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Albuquerque man accused of murdering two Muslim men

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Associated Press

Associated Press

Stefanie Dazio and Mariam Pham

Altaf Hussain cries over the grave of his brother, Aftab Hussein, at Fairview Memorial Park in Albuquerque, N.M., on Friday, Aug. 5, 2022.
Altaf Hussain cries Grave of his brother Aftab Hussein at Fairview Memorial Park in Albuquerque, New Mexico, Friday, August 5, 2022. Photo by Chauncey Bush /THE ASSOCIATED PRESS

51-year-old man Tuesday, Albuquerque, New Mexico accused of murdering two Muslim men in the city, and authorities said he was suspected of involvement in the murders of two others. It caused fear in Muslim communities across the country.

Authorities announced the arrest the day after the man was taken into custody.

Police Chief Harold Medina announced on Twitter that officials had tracked down a vehicle believed to be involved in one of New Mexico's largest city killings.

"The driver is in custody and is the prime suspect in the murder," the tweet said.

No other information was immediately available. Police were due to provide an update late Tuesday.

The killing drew the attention of President Joe Biden, who said such attacks "have no place in America."

When told about the announcement, Muhammad Imtiaz Hussein, brother of one of the victims, Muhammad Afzal Hussein, said: , said he was relieved but needed to know more about the suspects and motives.

"This gives us hope that the truth will come out," he said. "We need to know why."

Naeem Hussain was killed Friday night, while his three other men died in an ambush.

Hussein, 25, was from Pakistan. His death came days after Muhammad Afzar Hussein, 27, and Aftab Hussein, 41, who were also from Pakistan and were members of the same mosque.

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The earliest case was the November murder of Mohammad Ahmadi, 62, from Afghanistan.

Authorities on Monday called for help in searching for a vehicle believed to be the one found on Tuesday.

A common factor in the deaths was the victims' race and religion, officials said, and police were trying to determine if the deaths were related.


New York Muslim community leader Debbie Almontazar said a hijab-wearing female friend who lives in Michigan told her how upset she was over the weekend. "She said, 'This is so scary. I'm so scared. I travel alone,'" Almontaser said.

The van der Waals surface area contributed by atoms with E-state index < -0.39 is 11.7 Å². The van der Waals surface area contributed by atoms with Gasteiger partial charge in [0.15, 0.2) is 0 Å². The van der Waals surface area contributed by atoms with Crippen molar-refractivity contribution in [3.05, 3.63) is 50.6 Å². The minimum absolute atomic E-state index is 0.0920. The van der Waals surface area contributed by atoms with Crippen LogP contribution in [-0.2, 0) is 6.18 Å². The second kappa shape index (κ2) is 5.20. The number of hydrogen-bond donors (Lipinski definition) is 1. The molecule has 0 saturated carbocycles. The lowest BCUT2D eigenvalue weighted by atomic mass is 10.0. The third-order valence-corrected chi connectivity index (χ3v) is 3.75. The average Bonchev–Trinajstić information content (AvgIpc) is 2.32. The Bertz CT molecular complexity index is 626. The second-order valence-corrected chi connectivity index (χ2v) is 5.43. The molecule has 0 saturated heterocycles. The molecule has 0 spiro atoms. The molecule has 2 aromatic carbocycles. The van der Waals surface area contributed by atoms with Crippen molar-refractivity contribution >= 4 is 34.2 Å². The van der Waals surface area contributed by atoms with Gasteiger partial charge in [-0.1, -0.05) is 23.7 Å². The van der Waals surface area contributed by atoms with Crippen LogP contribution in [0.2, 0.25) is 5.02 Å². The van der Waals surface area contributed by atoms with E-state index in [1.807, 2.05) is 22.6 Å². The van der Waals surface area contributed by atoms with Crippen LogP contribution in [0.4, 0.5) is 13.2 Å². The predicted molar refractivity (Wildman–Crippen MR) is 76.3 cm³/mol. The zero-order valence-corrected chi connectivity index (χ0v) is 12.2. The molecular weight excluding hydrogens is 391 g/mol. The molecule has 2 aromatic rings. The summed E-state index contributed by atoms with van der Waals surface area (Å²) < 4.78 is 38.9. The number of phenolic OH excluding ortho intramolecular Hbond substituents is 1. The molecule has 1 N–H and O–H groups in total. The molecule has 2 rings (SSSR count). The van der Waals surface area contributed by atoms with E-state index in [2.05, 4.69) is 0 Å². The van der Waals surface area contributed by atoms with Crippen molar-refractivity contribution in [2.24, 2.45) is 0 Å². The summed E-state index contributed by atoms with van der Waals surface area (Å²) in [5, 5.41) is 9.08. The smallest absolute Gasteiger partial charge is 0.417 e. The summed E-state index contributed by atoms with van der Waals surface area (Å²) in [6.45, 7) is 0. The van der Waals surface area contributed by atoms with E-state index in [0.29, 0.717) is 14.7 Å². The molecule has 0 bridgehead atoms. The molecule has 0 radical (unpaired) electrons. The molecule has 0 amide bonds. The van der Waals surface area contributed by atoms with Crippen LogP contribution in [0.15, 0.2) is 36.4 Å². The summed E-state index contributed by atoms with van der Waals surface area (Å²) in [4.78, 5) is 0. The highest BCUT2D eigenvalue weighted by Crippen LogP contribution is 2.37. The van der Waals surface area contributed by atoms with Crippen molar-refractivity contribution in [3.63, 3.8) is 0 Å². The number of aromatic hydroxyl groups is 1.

Anila Abad, general secretary of the Islamic Center in New Mexico, described a community shaken by the killing, whose grief was exacerbated by the confusion and terror that followed.

" We are completely shocked and trying to understand what happened, how and why," she said.

Some people refrain from going out unless it is "absolutely necessary," and some Muslim college students wonder if it is safe to stay in cities, she said. said the center has also stepped up security.

Police initially said they suspected the same vehicle had been used in all four murders. His four-door Volkswagen in dark gray or silver, with dark windows, looked like a Jetta or Passat. But the police chief's tweet only mentioned the vehicle's connection to her one murder.

Authorities released the photos in hopes of helping people identify the vehicle, and offered a $20,000 reward for information leading to the arrest.

Investigation Officials did not say where the images were taken or what led them to suspect that the car was involved in the murder. Police spokesperson Gilbert Gallegos said in an email Monday that the agency had received information about the vehicle but did not provide further details.

Gallegos said he could not comment on whether police knew the type of guns used in the shootings or the number of suspects involved in the violence.

According to his FBI data cited by Brian Levin, director of the Center for Hate and Extremism Studies, anti-Muslims recorded in Albuquerque in the last five years. Hate crimes are rare. Professor of Criminal Justice at California State University, San Bernardino.

From 2017 to 2020, he had one hate crime against Muslims in his year. The most recent high was in 2016, when Albuquerque police recorded six of a total of 25 hate crimes for him.

This marks his lowest figure in this decade in 2020, and in 2021 he will see a 45% increase in 12 cities and states with a national trend. Almost in agreement, Levin said.

Albuquerque officials say they cannot determine whether a killing is a hate crime until they identify a suspect and motive.

Victims It was not clear whether the attacker knew the attacker.

A recent victim was found dead after police received a gunshot call. Authorities have refused to disclose whether the killings were carried out in a manner similar to other deaths.

Muhammad Afzaal Hussain worked as his organizer on the field of the local councilor's campaign. rice field.

Democratic Rep. Melanie Stansbury released a statement, praising him as "one of the kindest, hardworking people ever." She said city planners are "dedicated to making sure our public spaces work for everyone and cleaning up legacy pollution."

North of Albuquerque As land use director for the city of Espanola, which is more than 85 miles (137 km) away, Hussein has worked to improve the environment and inclusion of disadvantaged minorities, the mayor's office said.

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